How to improve your consent banner? The example of Zurich Tourism

  • Daniel Bensason

Find out how the migration to a consent management platform for Zurich Tourism increased the digital analytics capabilities and achieved conformity with data privacy laws.

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Consent banners are everywhere nowadays - you probably interacted with one on our website when visiting this page! Their purpose is to inform visitors about the collection of data and give the user the opportunity to opt-in or -out of cookies. Organizations wrestle with consent banners in hopes to achieve a higher acceptance rate while importantly staying compliant with local data privacy regulations. Such was the request from our partner Zürich Tourism - a website subject to GDPR law (due to their high traffic from around the Europe) and with various cookies being collected in order to optimize usability and campaigns. With the new Federal Act of Data Protection (FADP) coming into place on the 1st of September, it was as much important to comply with local regulations. As both laws are quite similar, the goal was to be compliant with both regulations.

This consent banner relaunch took place in the summer of 2023 and the goal was to offer users more transparency as well as increase cookie acceptance rate. I will show you the new banner and highlight some key differences and improvements compared to the old one.

Old banner

For more than a year, the zuerich.com domain, as well as other subdomains such as meeting.zuerich.com and tours.zuerich.com used a custom consent banner built by Liip. It was quite simple and matched the design of the rest of the site. However, the banner did have some limitations, such as:

  1. It did not give any detail about the cookies collected or give the user the chance to select or deselect them.
  2. A link to the privacy policy was missing if a user would like to understand where their data is being sent.
  3. The banner was oftentimes not answered and the user continued surfing the website, and according to GDPR law users need to actively opt-in to analytics tracking for data to be collected.
  4. Language of the banner was always set to the website page language and for those users not speaking English, German, Italian or French, it was illegible.
  5. As Zurich Tourism operates under several different domains, a consent sharing mechanism was put in place that offered an uninterrupted web surfing experience and importantly a way for Zurich Tourism to track users journey from domain to domain seamlessly. The solution in place was difficult to implement and maintain.
The old Zurich Tourism banner

New banner

When a new banner tool was requested, we shared our experiences with different solutions, specifically the benefits of a third party solution and after a short demo, Usercentrics (UC) was selected. UC is a consent management platform (CMP) based in Europe offering organizations banners that are easy to implement and customize.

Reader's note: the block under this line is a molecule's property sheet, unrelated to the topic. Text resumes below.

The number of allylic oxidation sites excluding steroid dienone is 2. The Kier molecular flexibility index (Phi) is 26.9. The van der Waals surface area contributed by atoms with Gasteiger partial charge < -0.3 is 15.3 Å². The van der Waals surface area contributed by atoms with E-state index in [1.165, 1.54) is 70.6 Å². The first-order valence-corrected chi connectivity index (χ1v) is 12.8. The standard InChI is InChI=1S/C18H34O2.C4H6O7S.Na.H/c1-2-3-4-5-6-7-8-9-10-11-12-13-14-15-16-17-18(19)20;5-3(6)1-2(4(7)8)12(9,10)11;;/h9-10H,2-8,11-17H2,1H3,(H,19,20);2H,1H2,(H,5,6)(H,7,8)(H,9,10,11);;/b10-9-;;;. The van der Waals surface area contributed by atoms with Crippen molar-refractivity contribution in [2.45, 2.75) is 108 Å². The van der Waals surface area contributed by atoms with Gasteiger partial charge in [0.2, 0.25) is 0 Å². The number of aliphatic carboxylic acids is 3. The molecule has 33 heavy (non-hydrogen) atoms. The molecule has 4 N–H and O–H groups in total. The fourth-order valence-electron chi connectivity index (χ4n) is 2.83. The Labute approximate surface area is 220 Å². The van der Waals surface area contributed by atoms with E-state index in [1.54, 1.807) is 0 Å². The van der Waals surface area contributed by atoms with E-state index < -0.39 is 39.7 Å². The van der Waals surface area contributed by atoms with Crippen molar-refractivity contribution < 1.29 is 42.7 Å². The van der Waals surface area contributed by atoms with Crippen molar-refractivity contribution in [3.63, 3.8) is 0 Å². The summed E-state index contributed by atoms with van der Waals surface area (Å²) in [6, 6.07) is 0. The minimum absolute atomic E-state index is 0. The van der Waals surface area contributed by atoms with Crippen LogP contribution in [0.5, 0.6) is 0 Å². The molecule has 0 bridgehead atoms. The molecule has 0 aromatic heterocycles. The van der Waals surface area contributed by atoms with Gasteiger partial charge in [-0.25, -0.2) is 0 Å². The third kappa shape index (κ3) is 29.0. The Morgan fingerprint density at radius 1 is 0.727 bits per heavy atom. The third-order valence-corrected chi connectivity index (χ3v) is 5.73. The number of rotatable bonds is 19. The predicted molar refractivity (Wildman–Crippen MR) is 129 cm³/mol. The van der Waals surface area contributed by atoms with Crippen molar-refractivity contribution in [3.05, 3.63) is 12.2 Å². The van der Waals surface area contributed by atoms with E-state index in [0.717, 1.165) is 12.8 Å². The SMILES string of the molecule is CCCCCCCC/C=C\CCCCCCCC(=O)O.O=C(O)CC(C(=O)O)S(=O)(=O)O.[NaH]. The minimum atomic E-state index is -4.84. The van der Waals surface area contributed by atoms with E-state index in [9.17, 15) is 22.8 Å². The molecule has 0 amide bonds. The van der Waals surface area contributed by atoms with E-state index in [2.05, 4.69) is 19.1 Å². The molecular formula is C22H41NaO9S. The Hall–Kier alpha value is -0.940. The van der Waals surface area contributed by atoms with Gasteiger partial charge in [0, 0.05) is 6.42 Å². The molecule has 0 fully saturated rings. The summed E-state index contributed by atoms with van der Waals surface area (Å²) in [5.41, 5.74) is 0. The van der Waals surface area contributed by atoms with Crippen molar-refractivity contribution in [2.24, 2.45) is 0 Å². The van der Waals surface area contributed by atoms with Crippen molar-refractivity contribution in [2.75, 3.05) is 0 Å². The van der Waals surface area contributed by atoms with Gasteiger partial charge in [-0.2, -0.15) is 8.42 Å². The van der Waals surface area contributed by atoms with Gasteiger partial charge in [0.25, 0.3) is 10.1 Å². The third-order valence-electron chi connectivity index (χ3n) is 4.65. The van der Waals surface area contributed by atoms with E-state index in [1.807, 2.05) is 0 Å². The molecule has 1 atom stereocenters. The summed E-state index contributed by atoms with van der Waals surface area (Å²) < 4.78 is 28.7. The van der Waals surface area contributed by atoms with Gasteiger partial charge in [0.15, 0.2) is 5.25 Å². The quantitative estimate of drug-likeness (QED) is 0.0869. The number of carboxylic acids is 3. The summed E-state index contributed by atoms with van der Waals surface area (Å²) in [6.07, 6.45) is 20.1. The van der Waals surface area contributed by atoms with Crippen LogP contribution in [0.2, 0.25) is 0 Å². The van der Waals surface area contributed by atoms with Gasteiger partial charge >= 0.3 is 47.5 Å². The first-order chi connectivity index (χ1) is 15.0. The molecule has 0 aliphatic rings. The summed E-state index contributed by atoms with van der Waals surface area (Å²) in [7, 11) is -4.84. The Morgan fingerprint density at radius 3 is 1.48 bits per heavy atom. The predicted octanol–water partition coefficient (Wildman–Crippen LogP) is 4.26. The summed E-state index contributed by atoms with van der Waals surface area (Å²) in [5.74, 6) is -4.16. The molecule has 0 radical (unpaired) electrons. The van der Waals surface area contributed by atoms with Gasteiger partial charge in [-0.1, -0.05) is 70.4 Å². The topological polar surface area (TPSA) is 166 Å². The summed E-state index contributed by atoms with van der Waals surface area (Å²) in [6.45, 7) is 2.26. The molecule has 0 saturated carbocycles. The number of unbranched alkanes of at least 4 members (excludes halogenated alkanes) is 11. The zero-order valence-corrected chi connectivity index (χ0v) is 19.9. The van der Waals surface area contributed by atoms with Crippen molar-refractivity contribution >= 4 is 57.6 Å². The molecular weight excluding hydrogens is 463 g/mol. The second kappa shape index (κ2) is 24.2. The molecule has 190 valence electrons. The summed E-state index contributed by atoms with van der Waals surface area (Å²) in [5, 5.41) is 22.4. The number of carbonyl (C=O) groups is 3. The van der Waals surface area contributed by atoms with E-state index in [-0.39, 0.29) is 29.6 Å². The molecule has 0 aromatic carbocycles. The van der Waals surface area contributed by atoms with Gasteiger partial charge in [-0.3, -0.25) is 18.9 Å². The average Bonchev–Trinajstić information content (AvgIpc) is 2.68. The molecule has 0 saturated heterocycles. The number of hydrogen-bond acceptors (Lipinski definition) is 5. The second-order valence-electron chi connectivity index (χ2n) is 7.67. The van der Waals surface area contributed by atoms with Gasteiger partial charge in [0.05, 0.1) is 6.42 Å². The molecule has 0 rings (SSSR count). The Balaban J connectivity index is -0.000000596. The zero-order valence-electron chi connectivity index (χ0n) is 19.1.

The banner was implemented on the zuerich.com pre-production environment in a matter of weeks and the testing began. The Zurich Tourism team handled content and design and Liip ensured the banner communicated with the website properly so that the analytics tracking would work according to the consent given by the user. Below are some of the key improvements to the banner following the relaunch:

  1. The banner now features different consent categories, allowing the user to choose what data can be collected while providing transparency about what is essential for the usage of the website.
  2. Solving the issue of users ignoring the banner; now users cannot visit the website without providing their consent decision first. This feature increased the acceptance rate while also improving the user experience (now the banner does not need to popup on every single page until a decision is made). This is actually one of the key differences between GDPR and FADP law: opt-in consent is actually not required for the latter. Nevertheless, Zurich Tourism decided to conform with GDPR.
  3. Users can now change the language of the banner no matter what the website language is. There is also now a link to the privacy policy in the banner where users can get a more detailed overview of how and why their data is being processed.
  4. Usercentrics makes it very easy to share consent between domains - and this is a huge benefit for Zurich Tourism and their 5+ domains. We simply added the UC snippet to all domains code and specified them in the UC interface and users unique identifier is passed in the browsers local storage.
  5. Consent statistics (number of users that accept or decline the consent types presented) are now available in Ucercentrics. Zurich Tourism will be able to use this feature for future optimizations of the banner.
The new Zurich Tourism banner
Consent types on the new banner

Should you use a Consent Management Platform?

Usercentrics is a great tool and organizations can really benefit from implementing it on their website(s). I still believe that the use of CMPs such as UC only makes sense for medium to large organizations with several consent types and potentially multiple domains. The tool is not free and although the implementation is relatively straightforward and well documented, it requires significant time and expertise.

It is worth mentioning that if you are partnering with an agency building your website, such as Liip, they will be able to custom develop a banner to your specifications - the costs are one time as opposed to the subscription model of many CMPs. The only costs you might encounter with a custom banner are those related to changes in the environment or changes to the laws. But if you do not have a partner specializing in the field, then a CMP might be your only option.


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